Then glued the fingerboard, also using fish glue. I usually use hide, but it never goes smoothly. I may have the technique down, using just the right consistency of glue (extra water so it doesn't slip and slide so much), heating everything nice and hot (although the room temperature is cold enough that it might be hopeless), and quickly applying clamps in a particular pattern without bothering to use a caul or position pins (I level the board afterward either way, and the pins still let it shift a tiny bit, so I may as well just position by eye and feel, and do the same pattern of gradually increasing pressure on all the clamps to keep it from moving). But fish glue makes it easy, so unless anything bad happens on this one, I think I'll be using it from now on.

Tomorrow (or later today for you people who sleep at night), I'll carve up the bridge, unclamp the fingerboard, glue the bridge, carve the neck, and drill the tuner holes. Day after, string it up, level the fingerboard and taper its thickness to finetune action, and install frets... or more likely, just get all the tangs nipped. But that still leaves the 31st to install them and make the video.

Wish me luck (unless you're Tony)


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 Post subject: Re: Dennis' build
PostPosted: Sat Dec 29, 2012 4:49 pm 
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Good progress Dennis - you are truly pushing the schedule and good luck to ya!

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 Post subject: Re: Dennis' build
PostPosted: Sun Dec 30, 2012 2:31 am 
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We are officially bridged bliss

It feels sort of anti-climactic doing such a simple bridge after all that crazy inlay work, but the wood is so pretty, and the color fairly dark, it would probably draw too much attention if I did anything fancy on it anyway.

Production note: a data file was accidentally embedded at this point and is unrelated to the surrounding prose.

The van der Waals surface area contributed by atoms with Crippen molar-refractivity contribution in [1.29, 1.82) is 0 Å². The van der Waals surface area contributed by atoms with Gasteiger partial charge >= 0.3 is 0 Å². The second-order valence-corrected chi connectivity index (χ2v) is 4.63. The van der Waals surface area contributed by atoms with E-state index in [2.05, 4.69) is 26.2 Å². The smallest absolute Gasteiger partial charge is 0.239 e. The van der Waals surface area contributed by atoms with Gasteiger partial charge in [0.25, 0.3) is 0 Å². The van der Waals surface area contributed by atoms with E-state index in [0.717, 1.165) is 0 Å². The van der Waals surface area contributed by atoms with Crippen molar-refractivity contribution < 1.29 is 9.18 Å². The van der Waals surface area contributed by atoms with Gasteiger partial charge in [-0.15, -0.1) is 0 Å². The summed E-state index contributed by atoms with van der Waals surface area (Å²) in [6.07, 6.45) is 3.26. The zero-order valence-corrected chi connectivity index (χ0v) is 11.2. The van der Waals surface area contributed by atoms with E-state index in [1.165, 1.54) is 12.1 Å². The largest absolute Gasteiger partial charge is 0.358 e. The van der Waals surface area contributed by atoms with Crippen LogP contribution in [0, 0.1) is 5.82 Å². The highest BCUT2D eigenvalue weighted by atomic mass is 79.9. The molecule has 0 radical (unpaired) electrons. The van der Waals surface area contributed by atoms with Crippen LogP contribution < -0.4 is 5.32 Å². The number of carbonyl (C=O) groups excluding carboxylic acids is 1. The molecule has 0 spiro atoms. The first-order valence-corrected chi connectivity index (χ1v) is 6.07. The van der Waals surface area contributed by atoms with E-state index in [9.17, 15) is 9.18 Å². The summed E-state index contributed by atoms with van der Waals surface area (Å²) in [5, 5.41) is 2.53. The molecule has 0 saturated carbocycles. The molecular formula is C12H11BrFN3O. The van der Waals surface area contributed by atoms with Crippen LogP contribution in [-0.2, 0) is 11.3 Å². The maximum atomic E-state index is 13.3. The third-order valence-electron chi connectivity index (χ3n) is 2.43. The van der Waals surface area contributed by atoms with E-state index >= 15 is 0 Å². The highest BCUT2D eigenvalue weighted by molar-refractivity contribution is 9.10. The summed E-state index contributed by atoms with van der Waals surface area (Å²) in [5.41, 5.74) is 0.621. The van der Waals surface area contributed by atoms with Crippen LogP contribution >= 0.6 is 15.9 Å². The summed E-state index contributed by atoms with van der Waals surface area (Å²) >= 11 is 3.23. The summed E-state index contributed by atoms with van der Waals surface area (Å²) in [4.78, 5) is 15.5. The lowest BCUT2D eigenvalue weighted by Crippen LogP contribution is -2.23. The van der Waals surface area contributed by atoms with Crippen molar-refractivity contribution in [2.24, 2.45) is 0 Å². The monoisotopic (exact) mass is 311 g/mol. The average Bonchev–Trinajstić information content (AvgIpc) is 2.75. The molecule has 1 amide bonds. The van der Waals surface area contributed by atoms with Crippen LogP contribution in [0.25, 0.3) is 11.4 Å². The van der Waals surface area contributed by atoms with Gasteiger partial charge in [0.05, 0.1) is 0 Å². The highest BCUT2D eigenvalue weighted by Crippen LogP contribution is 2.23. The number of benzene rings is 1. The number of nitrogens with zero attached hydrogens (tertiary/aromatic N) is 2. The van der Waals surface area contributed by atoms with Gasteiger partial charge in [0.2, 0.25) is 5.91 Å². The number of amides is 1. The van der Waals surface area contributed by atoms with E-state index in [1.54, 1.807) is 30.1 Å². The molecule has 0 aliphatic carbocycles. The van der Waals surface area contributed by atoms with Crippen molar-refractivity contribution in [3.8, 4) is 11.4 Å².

The blank I started with actually turned out to be precisely twice as wide as I needed it to be, so I can make another one of these in the future. Although the other piece doesn't have any black lines, so this one's way better.

Drill the holes...
Attachment:
BridgeDrill.jpg

Carve it up...
Attachment:
BridgeDone.jpg

I was kind of in the zone and didn't get any progress shots, but it was fairly straightforward. Start by scraping the bottom concave to approximate the soundboard dome, rough saw the wings, then lots of chiseling and scraping, and a bit of sanding on the flat surfaces (plane isn't quite sharp enough at the moment and I was too lazy to sharpen it). Then noticed I bought a tiny gouge recently for a different project but it's just the right curvature to work in the corner along the back of the tie block. Nice and rounded, rather than a sharp corner like Coral Snake's :) Then shellacked it to keep it clean. Weight is 17 grams. Coral Snake's is 13, but it's mulberry, and this is Honduran rosewood, so that makes sense. Plenty light enough.

Then sand it on the guitar to match the glue surface precisely.
Attachment:
BridgeSanding.jpg

I had to stick a hand inside to support it while sanding, since the top is so flexible between the braces. Took quite a lot of sanding to get one last little low spot, but you can't have any imperfections here, especially since it was on the back edge.

Then lots of measuring and comparing to Coral Snake to position the bridge. Stick some tape for reference when gluing, measure again, heat everything up, slop some glue on the bridge, and slap it down. Hand inside again to support the soundboard while rubbing it in place, then hold it for a bit until the glue starts to gel.
Attachment:
BridgeGluing.jpg

Clean up the squeeze-out (toothpick and fingernail, followed by small wad of damp paper towel and more fingernail) and it's done. I love hide glue.
Attachment:
BridgeGlued.jpg

Haven't carved the neck or drilled the tuners yet, but I'm hungry.